McCoy looked at the Vulcan. “Shouldn’t we do something?” he whispered.
Spock shook his head. “I think it is better if we do not interfere. The other patrons are watching as well and we are supposed to remain inconspicuous.”
Meanwhile the fight had risen to new heights and two others men had joined in. No one was paying attention to the strangers in the blue uniforms. From what McCoy could make out from the other patrons’ shouts and cheers, the brawl seemed to be part of a family feud. There were quite a few Vivarini and Bellini present, who had started to support the contestants – verbally and physically.
Fists were flying, drunken men were shouting and McCoy cringed at the sound of the hard punches, images of fractured bones, hematoma and strained and swollen joints too clearly in front of his inner eye. He groaned as he saw one of the Vivarini throwing a pottery mug against Guido Bellini’s head. The young man froze, his eyes rolled upward and he fell down unconsciously. If that’s not a concussion – or worse – my name’s not Leonard McCoy!
The fight stopped immediately. Thank God! Someone might have stepped on him! A girl made her way through the crowd, shouting obscenities as she pushed men out of her way.
“Jacopo Vivarini, you bastard! What have you done to my brother?” She knelt down next to the unconscious man, shook her head and looked up, her eyes wide in terror. “He’s not moving. And he’s bleeding! We need a doctor, is there a doctor here?”
I think that’s my cue. McCoy had already risen from his seat and was halfway through the room. Before the girl had time to ask a second time, he had sat down next to the injured Bellini and was feeling his pulse.
“He’s not dead, Miss,” he said to the girl, who was still horrified and attempted to push him away from her brother’s body. “My name’s McCoy and I’m a doctor, don’t worry, you’re brother’s going to be alright.”
At least he hoped so. But Bellini’s pulse and breath were normal. From what he could tell right now it might be nothing more serious than a concussion – but he could never be too careful. McCoy fumbled in his bag for his scanner and a hypospray when he felt a hand on his shoulder. He turned around and saw Spock who was quietly shaking his head. Oh yeah, the Prime Directive, too many people looking on, I can’t use my things here, damn!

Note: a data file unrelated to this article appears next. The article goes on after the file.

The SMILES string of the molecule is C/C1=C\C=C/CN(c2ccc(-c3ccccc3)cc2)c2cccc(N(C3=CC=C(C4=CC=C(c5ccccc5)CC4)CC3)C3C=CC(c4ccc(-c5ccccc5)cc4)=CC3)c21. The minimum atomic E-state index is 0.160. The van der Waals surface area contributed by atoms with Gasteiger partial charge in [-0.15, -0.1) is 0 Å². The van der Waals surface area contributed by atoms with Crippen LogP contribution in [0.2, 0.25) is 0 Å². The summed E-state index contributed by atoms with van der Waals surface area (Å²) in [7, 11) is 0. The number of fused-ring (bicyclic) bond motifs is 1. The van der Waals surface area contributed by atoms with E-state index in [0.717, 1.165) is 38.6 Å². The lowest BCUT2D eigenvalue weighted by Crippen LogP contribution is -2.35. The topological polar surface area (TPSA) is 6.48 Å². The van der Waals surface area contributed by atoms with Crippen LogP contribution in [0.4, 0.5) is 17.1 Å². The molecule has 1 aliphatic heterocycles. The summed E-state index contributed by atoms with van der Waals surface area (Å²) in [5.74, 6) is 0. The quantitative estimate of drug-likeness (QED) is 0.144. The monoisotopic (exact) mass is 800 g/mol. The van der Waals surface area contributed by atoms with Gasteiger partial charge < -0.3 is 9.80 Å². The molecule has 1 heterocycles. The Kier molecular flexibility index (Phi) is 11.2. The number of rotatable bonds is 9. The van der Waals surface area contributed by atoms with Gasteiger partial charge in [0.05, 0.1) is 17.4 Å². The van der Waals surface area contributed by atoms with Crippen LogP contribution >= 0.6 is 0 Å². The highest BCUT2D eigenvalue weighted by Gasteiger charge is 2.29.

He turned towards the girl. “I don’t think your brother is too badly hurt, but I’m unable to check up on him properly in here. Is there some quieter place we can bring him?”
The girl nodded. “We live nearby, if we can carry him to our house without him getting any worse?”
“I’m sure we can manage that.” McCoy turned around “Spock? We need your help!”
The throng of onlookers was slowly dissolving. The man who had thrown the mug mumbled a half-hearted apology before edging away. The girl ignored him – apparently this was not the first time her brother had gotten into a fight with the Vivarini. Within a few minutes almost all of the former onlookers had returned to their tables and after a short discussion with some of the other Bellinis McCoy and Spock were left alone with the girl and her brother, who just in this moment opened his eyes.
“What… what happened?” he managed to mumble, before he moaned in pain and tried to raise a hand to his temple.
“Don’t move,” said McCoy and took the chance to check Bellini’s eyes – his pupils were of equal size, reflexes and sensitivity to light appeared normal – that was a good sign. “How do you feel?” he asked his patient “Any signs of dizziness, feeling sick?”
“I don’t think so,” Bellini said weakly. “It’s just that my head really hurts!”
“Do you think you can get up?” When Bellini attempted to move, McCoy watched him closely – he dearly wished to be able to use his instruments. He sighed and came to a decision. “If you feel like you are able to get up, try it – but slowly! I think we can risk to take you to your home without a stretcher.”
Even though Bellini managed to get on his feet eventually, McCoy and Spock supported him from both sides, when they left the tavern.
“It’s just two streets away from here,” Bellini said, his voice still rather slurred. His sister nodded. “Don’t worry, we’re almost there.” She hesitated and then offered McCoy a shy smile “By the way, my name is Julia Bellini” she said. “As you might have noticed, I’m Guido’s sister.”
“Nice to meet you,” said McCoy. “As I think I’ve already said, I’m Leonard McCoy, and this here is Mr. Spock. I’m sure we’ll fix your brother up in no time.”
* * *
- to be continued -